“Adventurous Training in the south of France? Come on, you are just off on a jolly!” These were the parting words from EMUOTC’s Adjutant to the group of six Officer Cadets about to embark on a ten-day 3* kayaking expedition on the Ardeche river. It may not have been a “Jolly” but it was a lot of fun and certainly hard work.
We arrived at the campsite on a sunny afternoon after a long drive, Channel crossing and a slight detour into a village with streets too narrow for the minibus. After finally arriving and setting up, we had an introduction with our main instructor Mark and second instructor Sam. Here we discussed our expectations of the week and what we all wished to gain from it.
Full of freshly baked pain au chocolat we began our first day’s training on the river. The river was delightfully warm, making the ideal training ground, as getting wet wasn’t a chore. This was a great contrast to our pre-exped training in Wales at Easter where capsize was a day ruiner. We focused on basic paddling skills in the morning and more advanced content in the afternoon such as rescuing capsized boats, moving in all directions, towing and preventing capsizing.
On the second day we went downstream to have our first taste of fast moving water. We built up confidence in rapids and learnt how to successfully move from eddy to eddy and avoid boulders. Eddy hopping became competitive, the most skilled kayakers being able to manoeuver into all the eddies in a given set of rapids. We spent many happy hours on a section of the river which had been ominously named Carnage Alley. This set of rapids and natural choke point had been the downfall of many French tourists who would pootle down the Ardeche on hired sit-on-top kayaks, care free, helmet free and skill free. We would watch from the bank during lunchtime laughing at the pile ups and capsizes and when required used our newly learnt rescue skills. Whilst it was an amusing time it served to highlight how dangerous the river could be without proper training and equipment. At the end of Carnage Alley was a large surfing wave where the group would practice their white water skills and the game ‘king of the wave’, which would at times end abruptly with scream of ‘move’ from the rest of the group as a pile of upside down sit-on-tops headed towards the wave from upstream.
One day started with an exhilarating ride down the shoot of a dam, taking advantage of the fast flow to practice rescues and improve ferry gliding across the river without being pushed downstream. An afternoon was spent learning how to swim out of rapids and rescue people from them using throwlines. This skill was practiced over and over throughout the week and lifesaving throws grew from mere meters to on target rescues. We also had a couple of sessions using the open boats, learning new skills and revising old ones. All members of the group attempted to right their capsized boat by using a roll, proving to be one of the hardest skills to master aside from paddling in a straight line. Those who were successful achieved their 3* qualification, however,all of the group managed to leave with their 2* and Foundation Safety & Rescue training.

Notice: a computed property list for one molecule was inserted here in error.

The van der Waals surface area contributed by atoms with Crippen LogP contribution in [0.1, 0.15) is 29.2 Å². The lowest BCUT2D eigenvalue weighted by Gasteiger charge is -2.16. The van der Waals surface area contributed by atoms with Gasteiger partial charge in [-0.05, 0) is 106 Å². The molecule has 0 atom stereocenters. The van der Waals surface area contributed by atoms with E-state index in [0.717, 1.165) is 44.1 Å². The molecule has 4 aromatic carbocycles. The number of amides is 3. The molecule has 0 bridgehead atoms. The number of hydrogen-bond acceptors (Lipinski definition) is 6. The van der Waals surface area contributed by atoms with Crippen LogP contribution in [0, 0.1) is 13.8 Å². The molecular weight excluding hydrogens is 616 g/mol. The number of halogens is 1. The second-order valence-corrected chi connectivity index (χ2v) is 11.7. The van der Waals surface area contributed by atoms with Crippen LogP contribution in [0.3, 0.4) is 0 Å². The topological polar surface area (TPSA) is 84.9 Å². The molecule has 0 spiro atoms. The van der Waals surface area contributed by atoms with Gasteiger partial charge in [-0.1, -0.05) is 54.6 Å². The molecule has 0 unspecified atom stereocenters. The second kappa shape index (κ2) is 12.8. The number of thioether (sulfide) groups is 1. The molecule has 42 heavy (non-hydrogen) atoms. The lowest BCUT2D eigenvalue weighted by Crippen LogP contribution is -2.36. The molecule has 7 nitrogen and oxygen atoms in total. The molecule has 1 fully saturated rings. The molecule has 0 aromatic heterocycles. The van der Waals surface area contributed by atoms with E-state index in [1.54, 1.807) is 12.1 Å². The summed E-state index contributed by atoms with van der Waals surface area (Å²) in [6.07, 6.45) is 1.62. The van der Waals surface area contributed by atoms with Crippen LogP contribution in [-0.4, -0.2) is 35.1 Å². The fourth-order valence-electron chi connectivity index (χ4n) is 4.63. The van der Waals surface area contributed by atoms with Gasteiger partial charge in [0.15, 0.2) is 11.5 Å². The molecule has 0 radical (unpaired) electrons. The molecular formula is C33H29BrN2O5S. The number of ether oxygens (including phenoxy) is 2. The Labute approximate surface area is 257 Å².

The week of training built up to the descent of the Ardeche gorge, which took an entire day to paddle. Previous expeds from the unit had done this in two days and with more river flow, so we had to go all out to make it to the end. It was an opportunity to put to use our new skills and enjoy the stunning views of the Ardeche gorge. The end of which was celebrated with a meal out at a local restaurant and a much needed cold drink.
Ex DRAGON FLOATING EMU was a fantastic expedition and whilst we all learnt technical kayaking skills, attained qualifications and had the fun of playing in rapids, the trip gave us all much more than that. The jump from a flat water lake to moving water river requires individuals to work as a team, look after each other and when required effect rescues of fellow paddlers. By the end of the week we had all taken that on board and our teamwork, leadership and group awareness had improved significantly.
Finally EX DRAGON FLOATING EMU would like to take this opportunity to thank the Ulysses Trust for their support. The great success of the expedition was in no small part down to their generous funding. The continued backing of adventure training makes it possible to provide low cost unit led training to UOTC Officer Cadets, backing which is gratefully received.